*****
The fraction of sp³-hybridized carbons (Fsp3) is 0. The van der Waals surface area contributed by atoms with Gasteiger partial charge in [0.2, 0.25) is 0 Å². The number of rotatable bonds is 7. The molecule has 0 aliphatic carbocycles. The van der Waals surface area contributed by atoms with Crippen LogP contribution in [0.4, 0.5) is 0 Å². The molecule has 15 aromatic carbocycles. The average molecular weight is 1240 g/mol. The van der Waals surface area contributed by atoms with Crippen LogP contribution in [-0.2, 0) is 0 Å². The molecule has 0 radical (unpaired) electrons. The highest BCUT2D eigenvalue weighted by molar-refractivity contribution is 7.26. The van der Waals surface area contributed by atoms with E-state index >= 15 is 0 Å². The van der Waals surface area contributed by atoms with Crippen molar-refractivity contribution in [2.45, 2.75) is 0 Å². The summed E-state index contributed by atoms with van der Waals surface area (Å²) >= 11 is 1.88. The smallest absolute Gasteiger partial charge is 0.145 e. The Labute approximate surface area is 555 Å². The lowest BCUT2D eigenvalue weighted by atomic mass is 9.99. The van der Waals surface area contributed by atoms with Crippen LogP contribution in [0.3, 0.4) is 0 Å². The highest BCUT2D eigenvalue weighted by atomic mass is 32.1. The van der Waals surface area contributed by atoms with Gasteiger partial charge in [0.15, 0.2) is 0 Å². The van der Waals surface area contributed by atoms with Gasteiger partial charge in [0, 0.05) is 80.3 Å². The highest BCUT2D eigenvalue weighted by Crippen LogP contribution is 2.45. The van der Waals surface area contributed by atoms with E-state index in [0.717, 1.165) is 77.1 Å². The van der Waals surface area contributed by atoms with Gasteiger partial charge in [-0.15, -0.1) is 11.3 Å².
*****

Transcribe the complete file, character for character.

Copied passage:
The fraction of sp³-hybridized carbons (Fsp3) is 0. The van der Waals surface area contributed by atoms with Gasteiger partial charge in [0.2, 0.25) is 0 Å². The number of rotatable bonds is 7. The molecule has 0 aliphatic carbocycles. The van der Waals surface area contributed by atoms with Crippen LogP contribution in [0.4, 0.5) is 0 Å². The molecule has 15 aromatic carbocycles. The average molecular weight is 1240 g/mol. The van der Waals surface area contributed by atoms with Crippen LogP contribution in [-0.2, 0) is 0 Å². The molecule has 0 radical (unpaired) electrons. The highest BCUT2D eigenvalue weighted by molar-refractivity contribution is 7.26. The van der Waals surface area contributed by atoms with E-state index >= 15 is 0 Å². The van der Waals surface area contributed by atoms with Crippen molar-refractivity contribution in [2.45, 2.75) is 0 Å². The summed E-state index contributed by atoms with van der Waals surface area (Å²) >= 11 is 1.88. The smallest absolute Gasteiger partial charge is 0.145 e. The Labute approximate surface area is 555 Å². The lowest BCUT2D eigenvalue weighted by atomic mass is 9.99. The van der Waals surface area contributed by atoms with Crippen LogP contribution in [0.3, 0.4) is 0 Å². The highest BCUT2D eigenvalue weighted by atomic mass is 32.1. The van der Waals surface area contributed by atoms with Gasteiger partial charge in [0.15, 0.2) is 0 Å². The van der Waals surface area contributed by atoms with Gasteiger partial charge in [0, 0.05) is 80.3 Å². The highest BCUT2D eigenvalue weighted by Crippen LogP contribution is 2.45. The van der Waals surface area contributed by atoms with E-state index in [0.717, 1.165) is 77.1 Å². The van der Waals surface area contributed by atoms with Gasteiger partial charge in [-0.15, -0.1) is 11.3 Å².